Rain arrived as forecast on Wednesday, and it felt like a deliverance. The air was markedly different, adding an extra depth to the sense of freshness that rain can bring. I was reminded of this time of year at Tassajara, sitting in the zendo, and hearing the first rain of the winter falling, first as a distant rustling noise further along the valley, then closer, and then noisily landing on the tin roof of the zendo. There was a tangible feeling of relief in the room – just for the first rain, mind; at other times, especially for those in unheated cabins with no way of getting clothes dry, it could be pretty wearing.
For the first time in months I had to deal with riding my bike to and from BART in the morning in wet weather gear. Luckily it had moved on by the evening, and on Thanksgiving morning, there was some sunshine and warmth. I took myself out on my bike down to Ocean Beach, from where I saw the rainbow off to the north, and back via Twin Peaks, enjoying once again the wonderful view right across downtown and over to the East Bay, rendered that little bit more dramatic by the mix of sun and shadow that the cloud-filled sky offered – something I associate more with England, where that kind of sky is so much more common.
I had been invited to a Thanksgiving dinner by Mike, one of the very first Young Urban Zen students, and walked across the city to his place. It was remarkably quiet, outside of the main thoroughfares (Oak and Fell, Geary and Gough) and I appreciated how the volume goes way down when there is less traffic on the street, to the extent that the city felt much more spacious than usual. The rain came sweeping back in during the evening, and I was glad of a ride back with Tal, another YUZ alumnus, now a proud father of a six-month-old daughter who had been very present for much of the dinner.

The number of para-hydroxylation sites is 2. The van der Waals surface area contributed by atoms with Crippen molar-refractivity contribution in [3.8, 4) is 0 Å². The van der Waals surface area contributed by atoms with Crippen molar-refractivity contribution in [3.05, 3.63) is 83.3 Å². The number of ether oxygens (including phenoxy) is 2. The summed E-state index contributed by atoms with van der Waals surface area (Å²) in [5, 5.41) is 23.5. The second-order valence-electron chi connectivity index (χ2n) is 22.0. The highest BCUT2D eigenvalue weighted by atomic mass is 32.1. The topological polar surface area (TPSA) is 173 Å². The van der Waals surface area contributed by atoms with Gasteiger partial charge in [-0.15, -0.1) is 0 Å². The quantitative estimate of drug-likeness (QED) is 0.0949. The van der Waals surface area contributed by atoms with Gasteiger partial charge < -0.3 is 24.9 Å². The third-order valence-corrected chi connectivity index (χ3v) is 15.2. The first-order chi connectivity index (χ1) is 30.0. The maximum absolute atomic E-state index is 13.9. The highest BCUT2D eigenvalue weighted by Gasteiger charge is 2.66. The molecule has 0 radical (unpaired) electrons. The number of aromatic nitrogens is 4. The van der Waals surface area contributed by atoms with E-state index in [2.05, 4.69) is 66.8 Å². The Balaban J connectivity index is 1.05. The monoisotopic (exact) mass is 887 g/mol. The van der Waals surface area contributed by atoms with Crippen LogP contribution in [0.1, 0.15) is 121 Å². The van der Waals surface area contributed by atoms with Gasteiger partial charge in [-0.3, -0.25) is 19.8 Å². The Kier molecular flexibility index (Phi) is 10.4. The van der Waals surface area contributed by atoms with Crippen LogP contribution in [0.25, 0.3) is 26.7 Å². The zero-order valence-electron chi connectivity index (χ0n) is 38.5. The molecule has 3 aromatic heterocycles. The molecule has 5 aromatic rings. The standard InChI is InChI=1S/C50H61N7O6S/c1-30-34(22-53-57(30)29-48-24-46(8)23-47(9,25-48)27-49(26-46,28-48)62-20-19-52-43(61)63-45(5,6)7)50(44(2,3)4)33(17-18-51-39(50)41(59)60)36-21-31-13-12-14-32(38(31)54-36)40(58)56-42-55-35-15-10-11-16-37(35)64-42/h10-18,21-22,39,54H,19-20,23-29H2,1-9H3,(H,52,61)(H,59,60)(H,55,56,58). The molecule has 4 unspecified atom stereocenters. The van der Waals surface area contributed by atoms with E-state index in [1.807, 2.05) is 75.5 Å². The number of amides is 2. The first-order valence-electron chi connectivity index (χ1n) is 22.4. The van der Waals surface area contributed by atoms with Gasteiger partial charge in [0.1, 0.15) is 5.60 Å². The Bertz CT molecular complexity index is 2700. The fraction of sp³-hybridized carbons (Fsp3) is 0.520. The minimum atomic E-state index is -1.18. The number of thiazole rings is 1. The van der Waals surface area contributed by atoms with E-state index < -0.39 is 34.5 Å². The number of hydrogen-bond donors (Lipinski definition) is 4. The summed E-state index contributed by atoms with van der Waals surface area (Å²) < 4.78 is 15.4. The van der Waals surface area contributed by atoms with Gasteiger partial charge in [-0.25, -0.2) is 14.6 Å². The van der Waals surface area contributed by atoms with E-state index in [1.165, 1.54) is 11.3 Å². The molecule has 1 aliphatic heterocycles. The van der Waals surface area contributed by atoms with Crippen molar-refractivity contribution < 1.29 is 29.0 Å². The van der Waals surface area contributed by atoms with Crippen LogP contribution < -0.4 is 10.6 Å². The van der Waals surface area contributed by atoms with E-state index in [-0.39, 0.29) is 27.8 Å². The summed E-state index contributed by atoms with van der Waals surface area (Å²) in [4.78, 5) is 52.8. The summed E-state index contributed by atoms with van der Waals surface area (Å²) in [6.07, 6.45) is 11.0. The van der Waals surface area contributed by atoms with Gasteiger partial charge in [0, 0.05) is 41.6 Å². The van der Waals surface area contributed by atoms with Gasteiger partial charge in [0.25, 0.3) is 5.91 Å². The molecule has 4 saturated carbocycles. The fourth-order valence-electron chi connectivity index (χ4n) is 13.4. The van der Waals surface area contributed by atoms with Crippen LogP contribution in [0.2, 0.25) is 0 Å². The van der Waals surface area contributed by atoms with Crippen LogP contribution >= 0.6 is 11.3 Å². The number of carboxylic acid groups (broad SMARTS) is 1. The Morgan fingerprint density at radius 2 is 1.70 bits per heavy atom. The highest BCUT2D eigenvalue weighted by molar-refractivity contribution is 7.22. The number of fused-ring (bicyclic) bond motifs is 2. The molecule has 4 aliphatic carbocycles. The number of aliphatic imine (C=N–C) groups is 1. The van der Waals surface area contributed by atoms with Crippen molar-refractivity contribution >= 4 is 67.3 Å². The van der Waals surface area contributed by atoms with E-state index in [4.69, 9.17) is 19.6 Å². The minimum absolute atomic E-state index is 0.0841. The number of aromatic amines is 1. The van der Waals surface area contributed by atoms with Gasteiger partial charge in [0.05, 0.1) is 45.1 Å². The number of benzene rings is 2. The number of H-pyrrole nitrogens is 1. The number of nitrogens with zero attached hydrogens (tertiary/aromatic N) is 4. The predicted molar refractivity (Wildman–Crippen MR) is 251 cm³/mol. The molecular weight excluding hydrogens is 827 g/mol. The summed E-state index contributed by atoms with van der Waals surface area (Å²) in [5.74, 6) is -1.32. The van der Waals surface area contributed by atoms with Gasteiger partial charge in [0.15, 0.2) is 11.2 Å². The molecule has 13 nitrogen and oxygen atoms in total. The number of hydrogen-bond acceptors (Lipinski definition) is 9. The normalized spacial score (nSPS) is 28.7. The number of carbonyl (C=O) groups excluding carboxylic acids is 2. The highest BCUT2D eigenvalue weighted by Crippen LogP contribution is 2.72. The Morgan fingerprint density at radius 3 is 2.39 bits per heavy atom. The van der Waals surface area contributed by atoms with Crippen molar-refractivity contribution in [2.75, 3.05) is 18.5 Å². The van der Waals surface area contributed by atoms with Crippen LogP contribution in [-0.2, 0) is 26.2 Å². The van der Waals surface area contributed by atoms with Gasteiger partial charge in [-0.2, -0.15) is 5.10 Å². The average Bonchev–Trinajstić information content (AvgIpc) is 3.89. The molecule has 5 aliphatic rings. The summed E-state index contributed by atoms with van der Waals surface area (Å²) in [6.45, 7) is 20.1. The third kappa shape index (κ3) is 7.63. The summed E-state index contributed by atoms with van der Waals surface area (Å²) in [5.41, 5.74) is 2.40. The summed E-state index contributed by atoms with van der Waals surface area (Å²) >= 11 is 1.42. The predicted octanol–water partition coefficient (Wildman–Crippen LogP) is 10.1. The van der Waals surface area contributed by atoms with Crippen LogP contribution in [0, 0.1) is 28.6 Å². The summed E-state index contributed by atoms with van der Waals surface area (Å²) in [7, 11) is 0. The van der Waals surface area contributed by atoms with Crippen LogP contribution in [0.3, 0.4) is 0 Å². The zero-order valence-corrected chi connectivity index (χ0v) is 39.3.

On Friday I had no particular place to be – much more inclined to a Buy Nothing Day than participating in Black Friday (which has reached England, even though there is no holiday to make it relevant). I was glad to spend the morning listening to the rain, letting the warm damp breeze waft through open doors and windows after a week where everything had been closed up. It was a good day for writing, cleaning, organising, and later, heading out for a run, which I have always enjoyed more in the rain than riding.
The daylight was fading, as was the volume of rain, and the city was steeped in damp mist. Running for an hour cleared my head, as it often does, and I took in what is almost my default route these days – south on Castro to Billy Goat Hill and Diamond Heights, then back via Glen Canyon, Portola and Market. There are three satisfying climbs on the way out, and a good amount of dirt. It was not a typical Friday afternoon: people were relaxed and more inclined to say hello (a typical feature of holidays it seems – but why not every day?). The near silence of the streets again got me thinking, as I often do these days, of how much city space is given over to cars – not just the freeways and the roads, and the roadside parking, but the garages, parking lots, multi-storey car parks, gas stations, repair shops (especially in San Francisco, huge quantities of these persevere in formerly light industrial areas that are now ridiculously expensive real estate) – and the psychic space given over to the bustle and noise. I thought of the huge aspiration gap in car commercials (perhaps more than for other products), where the pictured independence and assertive identity of driving on unencumbered roads is exchanged for isolation in might-as-well-be-identical vehicles angrily stagnating in jammed lanes of traffic (and yes I was still glad to be driven home last night, though I could have walked or taken a bus as I had planned to). It was my first run in three weeks, so I was glad to be out for an hour, feeling, as I did several times in England, like I was hauling around the extra weight of the unusual amount of food I had eaten.
Approaching rain clouds from the vantage point of St Mary’s cathedral on Thursday.